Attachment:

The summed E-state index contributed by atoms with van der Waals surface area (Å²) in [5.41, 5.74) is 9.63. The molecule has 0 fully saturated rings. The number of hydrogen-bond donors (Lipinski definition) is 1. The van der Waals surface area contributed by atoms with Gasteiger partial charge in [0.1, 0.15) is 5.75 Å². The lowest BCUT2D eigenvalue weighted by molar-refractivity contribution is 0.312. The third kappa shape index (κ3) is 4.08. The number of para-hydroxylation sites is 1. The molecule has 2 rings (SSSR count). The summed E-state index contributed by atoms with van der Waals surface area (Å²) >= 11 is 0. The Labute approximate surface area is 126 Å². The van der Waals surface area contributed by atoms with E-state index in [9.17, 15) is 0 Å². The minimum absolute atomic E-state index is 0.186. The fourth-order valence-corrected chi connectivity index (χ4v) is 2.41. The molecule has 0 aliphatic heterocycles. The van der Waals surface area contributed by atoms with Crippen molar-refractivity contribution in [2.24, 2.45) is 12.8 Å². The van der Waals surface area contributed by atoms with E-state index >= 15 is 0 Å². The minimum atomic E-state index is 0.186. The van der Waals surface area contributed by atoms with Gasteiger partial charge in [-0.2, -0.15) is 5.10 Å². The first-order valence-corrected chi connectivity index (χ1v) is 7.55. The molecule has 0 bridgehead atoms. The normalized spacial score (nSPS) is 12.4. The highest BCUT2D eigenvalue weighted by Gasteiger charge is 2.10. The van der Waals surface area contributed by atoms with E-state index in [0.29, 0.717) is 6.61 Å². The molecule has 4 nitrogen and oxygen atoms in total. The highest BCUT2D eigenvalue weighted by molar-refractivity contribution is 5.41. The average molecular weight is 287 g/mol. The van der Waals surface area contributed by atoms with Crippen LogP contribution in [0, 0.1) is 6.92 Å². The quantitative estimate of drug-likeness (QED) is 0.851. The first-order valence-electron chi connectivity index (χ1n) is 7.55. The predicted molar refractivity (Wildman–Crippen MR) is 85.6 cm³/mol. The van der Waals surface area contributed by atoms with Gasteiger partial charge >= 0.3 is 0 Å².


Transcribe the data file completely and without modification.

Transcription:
The summed E-state index contributed by atoms with van der Waals surface area (Å²) in [5.41, 5.74) is 9.63. The molecule has 0 fully saturated rings. The number of hydrogen-bond donors (Lipinski definition) is 1. The van der Waals surface area contributed by atoms with Gasteiger partial charge in [0.1, 0.15) is 5.75 Å². The lowest BCUT2D eigenvalue weighted by molar-refractivity contribution is 0.312. The third kappa shape index (κ3) is 4.08. The number of para-hydroxylation sites is 1. The molecule has 2 rings (SSSR count). The summed E-state index contributed by atoms with van der Waals surface area (Å²) >= 11 is 0. The Labute approximate surface area is 126 Å². The van der Waals surface area contributed by atoms with E-state index in [9.17, 15) is 0 Å². The minimum absolute atomic E-state index is 0.186. The fourth-order valence-corrected chi connectivity index (χ4v) is 2.41. The molecule has 0 aliphatic heterocycles. The van der Waals surface area contributed by atoms with Crippen molar-refractivity contribution in [2.24, 2.45) is 12.8 Å². The van der Waals surface area contributed by atoms with E-state index >= 15 is 0 Å². The minimum atomic E-state index is 0.186. The van der Waals surface area contributed by atoms with Gasteiger partial charge in [-0.2, -0.15) is 5.10 Å². The first-order valence-corrected chi connectivity index (χ1v) is 7.55. The molecule has 0 bridgehead atoms. The normalized spacial score (nSPS) is 12.4. The highest BCUT2D eigenvalue weighted by Gasteiger charge is 2.10. The van der Waals surface area contributed by atoms with E-state index in [0.29, 0.717) is 6.61 Å². The molecule has 4 nitrogen and oxygen atoms in total. The highest BCUT2D eigenvalue weighted by molar-refractivity contribution is 5.41. The average molecular weight is 287 g/mol. The van der Waals surface area contributed by atoms with Crippen LogP contribution in [0, 0.1) is 6.92 Å². The quantitative estimate of drug-likeness (QED) is 0.851. The first-order valence-electron chi connectivity index (χ1n) is 7.55. The predicted molar refractivity (Wildman–Crippen MR) is 85.6 cm³/mol. The van der Waals surface area contributed by atoms with Gasteiger partial charge >= 0.3 is 0 Å².